The staggering information on the potential dangers presented by ionizer machines in your environment is scary. The emission of ozone into the air that you breathe is not only hazardous to your health but dangerous to the quality of the air in the environment.
Many manufacturers often utilize ionizing technology into their air purifiers to add to the features of their machines to bump up the price of the system. Although this might seem logical, the evidence against the effects of this technology may actually do the company a disservice. As more and more information is released and presented to the public about air ionizer dangers, the more informed consumers will be before they go to make an air purifier purchase, and chances are they will know and avoid these potentially dangerous ionizing air systems.
Update: Risks of Ionizer Air Purifiers in 2021
In the recent months of 2021, new data pertaining to the hazards surrounding electric air cleaners has surfaced, and it has led organizations like ASHRAE and the CDC to share their recommendations on how to address electric air cleaners and ionizer air purification. Gathered from several studies is supporting evidence that ionizers lack accurate research and test standards to prove their effectiveness and safety. An open letter written by Dr. Marwa Zaatari, ASHRE board member and member of the Epidemic Task Force, addresses these concerns, urging many school districts to avoid investing in these types of purifiers for their facilities’ precautionary efforts and wasting limited pandemic-relief budgets.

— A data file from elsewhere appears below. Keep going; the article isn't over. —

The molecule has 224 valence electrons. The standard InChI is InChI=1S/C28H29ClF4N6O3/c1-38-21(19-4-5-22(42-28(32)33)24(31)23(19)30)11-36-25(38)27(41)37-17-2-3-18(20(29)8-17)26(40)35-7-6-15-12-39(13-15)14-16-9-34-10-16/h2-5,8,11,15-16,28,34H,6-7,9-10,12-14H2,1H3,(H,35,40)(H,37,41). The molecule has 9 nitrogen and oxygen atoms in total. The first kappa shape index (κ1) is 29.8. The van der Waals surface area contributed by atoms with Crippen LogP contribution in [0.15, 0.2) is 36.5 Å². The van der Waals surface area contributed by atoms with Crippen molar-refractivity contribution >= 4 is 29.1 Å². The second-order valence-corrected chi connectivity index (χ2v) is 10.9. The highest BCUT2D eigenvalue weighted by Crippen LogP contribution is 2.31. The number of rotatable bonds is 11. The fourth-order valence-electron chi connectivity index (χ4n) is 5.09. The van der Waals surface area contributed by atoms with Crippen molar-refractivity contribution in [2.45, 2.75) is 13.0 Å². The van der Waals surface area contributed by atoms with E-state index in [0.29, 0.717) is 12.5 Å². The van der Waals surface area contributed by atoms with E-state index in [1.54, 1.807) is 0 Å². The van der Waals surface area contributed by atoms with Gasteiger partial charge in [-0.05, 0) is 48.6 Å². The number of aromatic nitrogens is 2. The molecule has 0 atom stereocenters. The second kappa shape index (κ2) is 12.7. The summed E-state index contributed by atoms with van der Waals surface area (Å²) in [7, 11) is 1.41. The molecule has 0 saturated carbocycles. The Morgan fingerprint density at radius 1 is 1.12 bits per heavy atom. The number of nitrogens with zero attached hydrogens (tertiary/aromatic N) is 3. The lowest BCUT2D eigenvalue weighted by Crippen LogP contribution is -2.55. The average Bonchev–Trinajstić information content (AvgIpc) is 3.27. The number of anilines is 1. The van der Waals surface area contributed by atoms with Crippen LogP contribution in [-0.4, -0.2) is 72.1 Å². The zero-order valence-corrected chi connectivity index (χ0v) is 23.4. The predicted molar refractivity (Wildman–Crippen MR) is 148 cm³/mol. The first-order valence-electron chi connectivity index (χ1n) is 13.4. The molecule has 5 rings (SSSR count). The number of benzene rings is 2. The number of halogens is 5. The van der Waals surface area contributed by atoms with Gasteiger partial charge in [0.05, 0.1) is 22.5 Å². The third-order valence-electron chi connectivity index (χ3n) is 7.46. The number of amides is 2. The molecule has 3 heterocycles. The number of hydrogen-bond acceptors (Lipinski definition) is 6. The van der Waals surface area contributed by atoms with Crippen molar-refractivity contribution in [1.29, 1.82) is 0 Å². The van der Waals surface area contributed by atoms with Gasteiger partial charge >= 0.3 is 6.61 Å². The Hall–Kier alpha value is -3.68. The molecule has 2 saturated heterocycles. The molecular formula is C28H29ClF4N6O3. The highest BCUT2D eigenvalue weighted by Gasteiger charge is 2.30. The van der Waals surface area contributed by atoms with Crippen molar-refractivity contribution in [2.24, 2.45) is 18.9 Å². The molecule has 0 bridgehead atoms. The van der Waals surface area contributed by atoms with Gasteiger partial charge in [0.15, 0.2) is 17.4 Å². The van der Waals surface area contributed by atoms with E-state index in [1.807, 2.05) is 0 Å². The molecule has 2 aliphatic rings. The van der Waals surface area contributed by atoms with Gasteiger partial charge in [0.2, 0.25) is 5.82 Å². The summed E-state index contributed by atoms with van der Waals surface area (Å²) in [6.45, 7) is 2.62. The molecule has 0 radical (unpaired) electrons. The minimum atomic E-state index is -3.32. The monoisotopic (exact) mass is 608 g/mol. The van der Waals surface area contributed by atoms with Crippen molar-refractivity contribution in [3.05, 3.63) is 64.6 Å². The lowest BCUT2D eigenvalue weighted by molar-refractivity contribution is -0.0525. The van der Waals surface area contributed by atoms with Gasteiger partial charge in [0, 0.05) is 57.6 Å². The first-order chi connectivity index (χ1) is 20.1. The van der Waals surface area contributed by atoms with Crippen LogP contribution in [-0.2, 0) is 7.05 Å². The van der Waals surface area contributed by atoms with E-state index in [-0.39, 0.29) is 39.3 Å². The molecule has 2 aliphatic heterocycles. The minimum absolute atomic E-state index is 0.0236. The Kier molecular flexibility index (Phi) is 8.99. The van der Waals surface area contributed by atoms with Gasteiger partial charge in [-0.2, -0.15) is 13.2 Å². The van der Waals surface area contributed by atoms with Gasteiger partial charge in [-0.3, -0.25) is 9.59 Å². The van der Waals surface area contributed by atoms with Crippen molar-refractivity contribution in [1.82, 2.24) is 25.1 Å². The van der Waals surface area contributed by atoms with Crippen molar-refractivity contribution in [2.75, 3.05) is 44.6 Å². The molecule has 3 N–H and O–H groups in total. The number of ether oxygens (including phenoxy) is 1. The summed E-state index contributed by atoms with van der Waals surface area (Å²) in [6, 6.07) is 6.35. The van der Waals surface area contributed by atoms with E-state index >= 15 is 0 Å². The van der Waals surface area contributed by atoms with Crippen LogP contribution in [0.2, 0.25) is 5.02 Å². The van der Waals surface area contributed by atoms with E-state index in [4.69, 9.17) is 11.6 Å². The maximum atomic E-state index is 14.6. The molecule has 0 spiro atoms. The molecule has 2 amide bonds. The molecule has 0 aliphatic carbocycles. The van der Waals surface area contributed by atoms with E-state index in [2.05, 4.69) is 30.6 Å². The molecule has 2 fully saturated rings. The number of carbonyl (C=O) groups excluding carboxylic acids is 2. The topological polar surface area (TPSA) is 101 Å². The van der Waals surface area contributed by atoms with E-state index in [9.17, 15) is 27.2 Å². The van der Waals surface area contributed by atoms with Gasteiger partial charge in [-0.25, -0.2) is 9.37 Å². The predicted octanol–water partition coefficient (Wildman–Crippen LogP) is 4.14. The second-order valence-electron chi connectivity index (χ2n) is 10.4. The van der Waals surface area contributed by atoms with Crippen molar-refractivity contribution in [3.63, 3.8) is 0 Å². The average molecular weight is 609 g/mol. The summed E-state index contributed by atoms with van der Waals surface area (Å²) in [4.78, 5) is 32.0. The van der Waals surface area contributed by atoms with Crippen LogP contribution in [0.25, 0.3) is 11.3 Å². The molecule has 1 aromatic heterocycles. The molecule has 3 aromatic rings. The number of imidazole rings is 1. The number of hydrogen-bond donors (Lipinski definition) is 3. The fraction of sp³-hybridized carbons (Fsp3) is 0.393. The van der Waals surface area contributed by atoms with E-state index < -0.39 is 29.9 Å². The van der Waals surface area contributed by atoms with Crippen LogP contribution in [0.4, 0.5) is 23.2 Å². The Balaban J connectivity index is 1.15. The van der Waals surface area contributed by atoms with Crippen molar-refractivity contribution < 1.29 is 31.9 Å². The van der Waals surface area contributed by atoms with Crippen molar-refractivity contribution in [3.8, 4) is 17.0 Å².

Through the data in a recent study conducted by Portland State University, Illinois Tech, and Colorado State University, it was revealed that many forms of electronic air cleaning technology fail to get tested by federal agencies or industry standards organizations for potential chemical byproduct production and overall efficacy. Specific testing on ionizer performance concluded that the partial decomposition of some hydrocarbons does not beneficially outweigh the increased production of certain harmful VOCs, and exposure to negative ions and byproducts created with this technology can cause negative health effects like systematic oxidative stress levels. Within the open letter, Dr. Zaatari also touches on the relation between electronic air cleaning mechanisms like photocatalytic oxidation (PCO) and the consequential generation of one or more byproducts through this type of system design; these include reactive oxygen species, gaseous hydrogen peroxide, hydroxyl radicals, and ozone to name a few. This data from the study and Dr. Zaatari fills in some of the gaps created by electronic air cleaning producers who cannot provide adequate testing or support for their own technology in terms of its safety and effectiveness.
Inconclusive data on the benefits of ionizers, as well as solidified evidence of the health hazards that any exposure to ozone byproduct induces, leads ASHRAE to encourage consumers to fully educate themselves on the facts of air purification measures before settling on a choice. The open letter additionally asks that school districts do not use existing electronic air cleaners or prepare to purchase systems of this type of technology, but rather seek proven methods like HEPA filtration, mechanical and natural ventilation, and germicidal ultraviolet light systems to put their relief money towards. While schools are the topic of this current address, these standards can apply to all facilities, organizations, and even residential environments, as safety measures of indoor air quality, are relevant and applicable to everyone and should be of concern when health conditions are potentially at risk.